Sandia researchers, front to back, George Sloan, Dale Dubbert, and Armin Doerry look at miniSAR assemblies meant to be used on unmanned aerial vehicles and precision-guided weapons and space applications. (Photo by Randy Montoya)
Full size image available here.
Weighing less than 30 pounds, Sandia National Laboratories' miniSAR (synthetic aperture radar) will be onefourth the weight and one-tenth the volume of conventional SARs that now fly on larger unmanned aerial vehicles (UAVs). It is the latest design produced by Sandia in a history that involves more than 20 years of related research and development.
Like the larger class of Sandia SARs, the new version will be able to take highresolution (four-inch) images through weather, at night and in dust storms. However, while the larger SAR, flown on platforms such as General Atomics' Predator, can produce an image from as far away as 35 kilometers with its larger antenna and higher transmitter power, the miniSAR is expected to operate at a range of about 15 kilometers -- more than adequate for most small UAV applications.
Future versions of the miniSAR are contemplated that will shrink the total weight to less than 10 pounds by leveraging both in-development and yetto- be developed Sandia microsystems technologies.
George Sloan, Sandia's project lead for miniSAR development, created the current approach for miniaturized SARs with colleagues Dale Dubbert and Armin Doerry several years ago. The effort incorporated a number of key technologies, including mechanical design, digital miniaturization, radio frequency miniaturization and navigation expertise. Last November, after the Sandia teams got the miniSAR down to its diminutive 30 pounds, they introduced it at a UAV conference. Since then, more than 30 potential customers, including intelligence agencies, UAV manufacturers and major radar vendors, have visited Sandia to discuss possible licensing and use of the miniSAR.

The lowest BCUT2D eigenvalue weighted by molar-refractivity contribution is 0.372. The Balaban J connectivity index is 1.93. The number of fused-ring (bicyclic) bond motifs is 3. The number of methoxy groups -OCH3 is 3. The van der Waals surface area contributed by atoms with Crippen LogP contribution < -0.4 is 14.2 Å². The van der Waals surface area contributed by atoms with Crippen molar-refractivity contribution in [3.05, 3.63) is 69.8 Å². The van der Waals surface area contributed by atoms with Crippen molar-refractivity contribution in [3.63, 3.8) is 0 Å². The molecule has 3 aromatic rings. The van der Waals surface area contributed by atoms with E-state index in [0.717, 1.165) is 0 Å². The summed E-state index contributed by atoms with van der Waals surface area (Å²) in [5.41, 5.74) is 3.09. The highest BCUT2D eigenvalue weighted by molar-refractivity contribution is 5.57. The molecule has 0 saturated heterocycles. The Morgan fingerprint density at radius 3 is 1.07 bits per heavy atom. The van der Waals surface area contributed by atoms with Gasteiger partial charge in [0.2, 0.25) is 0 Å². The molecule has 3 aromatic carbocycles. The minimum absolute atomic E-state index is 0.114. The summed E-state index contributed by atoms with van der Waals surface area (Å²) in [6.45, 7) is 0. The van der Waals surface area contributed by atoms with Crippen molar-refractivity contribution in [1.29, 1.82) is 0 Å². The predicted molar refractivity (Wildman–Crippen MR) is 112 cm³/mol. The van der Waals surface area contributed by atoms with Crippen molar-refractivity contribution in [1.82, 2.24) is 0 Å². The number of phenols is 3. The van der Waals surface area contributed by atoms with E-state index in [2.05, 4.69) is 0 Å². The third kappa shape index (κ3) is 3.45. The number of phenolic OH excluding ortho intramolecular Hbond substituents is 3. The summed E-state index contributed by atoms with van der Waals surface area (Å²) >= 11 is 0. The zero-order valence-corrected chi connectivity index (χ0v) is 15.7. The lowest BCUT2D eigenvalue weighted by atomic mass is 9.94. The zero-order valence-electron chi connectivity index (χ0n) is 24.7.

"We look to make the miniSAR small, light, and affordable," Sloan says. The new design incorporates two major subsystems: The antenna gimbal assembly, a pointing system that consists of the antenna, gimbal and transmitter that sends the radio frequency signal and receives it back. The radar electronics assembly, combining signal generator, receiver and processors in an electronics package that generates radar signals, controls the system, processes the data and transforms it into an image.
Sloan says the miniSAR will have two primary applications. First it will be used for reconnaissance on small UAVs that can carry a payload of 50 pounds, considerably less than existing radars. Second, it will then be adapted for use in precision-guided weapons. Current guidance systems for these weapons rely on target designation methods that are subject to jamming and have trouble operating in bad weather and dust storms. MiniSAR is resistant to these problems. Previous SAR versions were too big, too heavy and too expensive to use in precision-guidance applications.
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